Recently, a friend forwarded an article at The Atlantic by Jean Twenge.  The title; Have Smartphones Destroyed a Generation?  It’s a long, disturbing eye-opening read that I highly recommend.  The gist is that screen addiction with our youngest generation is worsening their mental health.  I have seen first hand some of these effects with loved ones, and to a certain extent myself.  I suspect heavy users of devices and social media, such as myself, all are affected by the phenomena of F.O.M.O. (Fear Of Missing Out) to some degree.  This is a disorder where you feel the constant need to check your sites, and the distractions associated with the pull of your screens and devices.  Folks handle it differently, and I think I manage it reasonably well but have suspected that it’s hurting my powers of concentration.  This is not just on the golf course, but at work, at home, in the car; essentially everywhere.  I suspect it’s been the case for years and it’s getting worse.  So I’m going to run an experiment.

To reduce the effects of device induced FOMO, I will make three changes:

    1. No more checking work email during non-working hours
    2. No more daily use of social media sites (including this one)
    3. Complete elimination of any contact with Facebook for the month of August

So what am I going to do with all my spare time?  Play and practice more golf, increase my levels of physical activity, read a book.  Doesn’t sound so bad does it?

So if you don’t hear from me in a while, I’m not ignoring you.  Just in the lab experimenting with improved concentration!

Play well.

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2017 British Open Picks

https://www.theopen.com/

Picking a winner for the 146th Open / Open Championship / British Open at Royal Birkdale is even more confounding than deciphering the official name of this tournament.  Let’s just call it the world’s oldest major.

Field analysis is made difficult because of the recent trend of the world’s top players taking time off and trying to peak their performance around the majors.  That’s a by-product of the protracted year round scheduling problem on the PGA Tour (more on that coming in a future post).  With the exception of Phil Mickelson, Rickie Fowler, and Jordan Spieth, the top contenders don’t play frequently enough.  Yes, everyone is different but you can’t just show up once per month under the heat of competition and expect to generate consistent results.  Dustin Johnson played Memorial in May and the US Open in June and missed both cuts.  He’s coming off a back injury and nobody thinks he should play as much as Vijay Singh, but can DJ seriously be in winning form?  No way.  To draw a mediocre parallel, I’m in software development.  If I practiced my trade under the most stringent of conditions once per month, I’d suck at my job.  These guys should go hard from January to August (playing every two out of four weeks) and then shut down.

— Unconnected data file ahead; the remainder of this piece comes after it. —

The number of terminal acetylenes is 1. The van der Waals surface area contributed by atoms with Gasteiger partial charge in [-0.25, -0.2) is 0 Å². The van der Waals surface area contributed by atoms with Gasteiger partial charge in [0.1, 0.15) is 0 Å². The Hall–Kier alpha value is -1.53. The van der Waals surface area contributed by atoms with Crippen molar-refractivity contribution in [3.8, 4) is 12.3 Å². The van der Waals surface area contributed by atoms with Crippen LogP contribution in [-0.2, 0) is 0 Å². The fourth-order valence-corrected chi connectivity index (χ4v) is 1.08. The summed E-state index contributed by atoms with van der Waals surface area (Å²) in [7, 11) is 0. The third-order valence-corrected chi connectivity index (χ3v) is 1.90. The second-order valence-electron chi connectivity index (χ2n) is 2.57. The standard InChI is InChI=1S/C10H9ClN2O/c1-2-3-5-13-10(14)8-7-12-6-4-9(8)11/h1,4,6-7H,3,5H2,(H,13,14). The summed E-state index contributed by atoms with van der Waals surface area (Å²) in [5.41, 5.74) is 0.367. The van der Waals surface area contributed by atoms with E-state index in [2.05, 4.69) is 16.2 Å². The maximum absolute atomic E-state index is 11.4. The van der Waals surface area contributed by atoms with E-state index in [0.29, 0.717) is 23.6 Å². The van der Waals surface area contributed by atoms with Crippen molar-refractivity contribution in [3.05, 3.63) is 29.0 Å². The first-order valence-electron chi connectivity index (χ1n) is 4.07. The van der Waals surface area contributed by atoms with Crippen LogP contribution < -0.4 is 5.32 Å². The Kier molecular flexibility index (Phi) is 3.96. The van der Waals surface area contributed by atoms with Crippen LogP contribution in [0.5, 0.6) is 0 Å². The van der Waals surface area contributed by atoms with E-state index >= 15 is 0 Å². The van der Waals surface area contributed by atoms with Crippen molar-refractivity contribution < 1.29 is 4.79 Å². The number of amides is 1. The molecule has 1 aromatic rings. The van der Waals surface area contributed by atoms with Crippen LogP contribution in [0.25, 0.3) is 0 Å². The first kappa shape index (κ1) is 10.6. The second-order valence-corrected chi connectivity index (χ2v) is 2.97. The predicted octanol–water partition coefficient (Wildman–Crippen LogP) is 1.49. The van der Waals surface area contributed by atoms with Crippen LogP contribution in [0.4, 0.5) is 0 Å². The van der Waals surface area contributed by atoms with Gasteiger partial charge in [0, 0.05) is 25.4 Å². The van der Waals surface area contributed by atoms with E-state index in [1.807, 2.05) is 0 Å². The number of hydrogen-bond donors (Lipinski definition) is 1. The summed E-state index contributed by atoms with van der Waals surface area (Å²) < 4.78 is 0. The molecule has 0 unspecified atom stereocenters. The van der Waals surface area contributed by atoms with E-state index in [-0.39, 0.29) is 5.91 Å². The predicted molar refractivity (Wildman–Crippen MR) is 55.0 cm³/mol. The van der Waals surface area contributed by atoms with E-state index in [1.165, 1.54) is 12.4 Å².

So let’s get down to business:  Rory McIlroy needs a session on the putting green with Dave Stockton Sr.  It’s so bad right now, he’s not even close to contending.  Jason Day‘s ball striking is in the crapper (what happened?)  Defending champion Henrik Stenson has missed five of his last six cuts and is looking to catch lightning in a bottle – nope.  Phil missed the US Open, then broke protocol by not playing in the Scottish Open, and finally parted ways with Bones.  That may be all the change he can handle at 47 years old and I don’t think it happens for him this week.  Hideki Matsuyama threw a scare into the field at the US Open with a strong Sunday finish and is going to get one soon, but it will be on U.S. soil.

Who’s ready?  Rickie Fowler.

Photo from Golfweek

He keeps finishing top-10 in the majors and plays often enough to stay sharp.  I think his conservative strategy in the majors of sometimes taking iron off the tee will play well at Birkdale, because you must drive it straight and then battle the wind from the fairway.  Forget playing out of the rough here.  Look for a tough battle with Justin Rose, who’s a horse for this course, Spieth, who’s tough in every major, and John Rahm, but Rickie will prevail.

Who is your pick for the Claret Jug?

 

 

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Can You Handle Success?

 

Readers of this blog know that I’ve committed this season to improving my ball striking through a series of lessons and concentrated practice.  I’m giving it all year to see improvement, but sometimes I get inpatient trying to get results that don’t happen when I think they should.  But a thought came up after my last round:  When things DO break right for you, can you manage success properly?  In yesterday’s round, I did not.

The day before, I played nine holes in the morning and then went to the range to practice and gather some swings on film.  I wanted to make sure that I was correctly implementing the positions my instructor wanted me in.  After lunch, I reviewed the film and spotted a couple areas to work on and headed back out to the range.

Yesterday’s outing at Clustered Spires in Frederick, MD started off well.  I warmed up on the range and felt loose and comfortable.  At 6,200 yards, Clustered Spires is not terribly long and my game plan was to get as many sand wedge, gap wedge, and pitching wedge approach shots as possible, since I’d been practicing those the most.  That would require a good day with the driver and it started out great as I was busting it long and straight.  The changes I worked on the day before were clicking.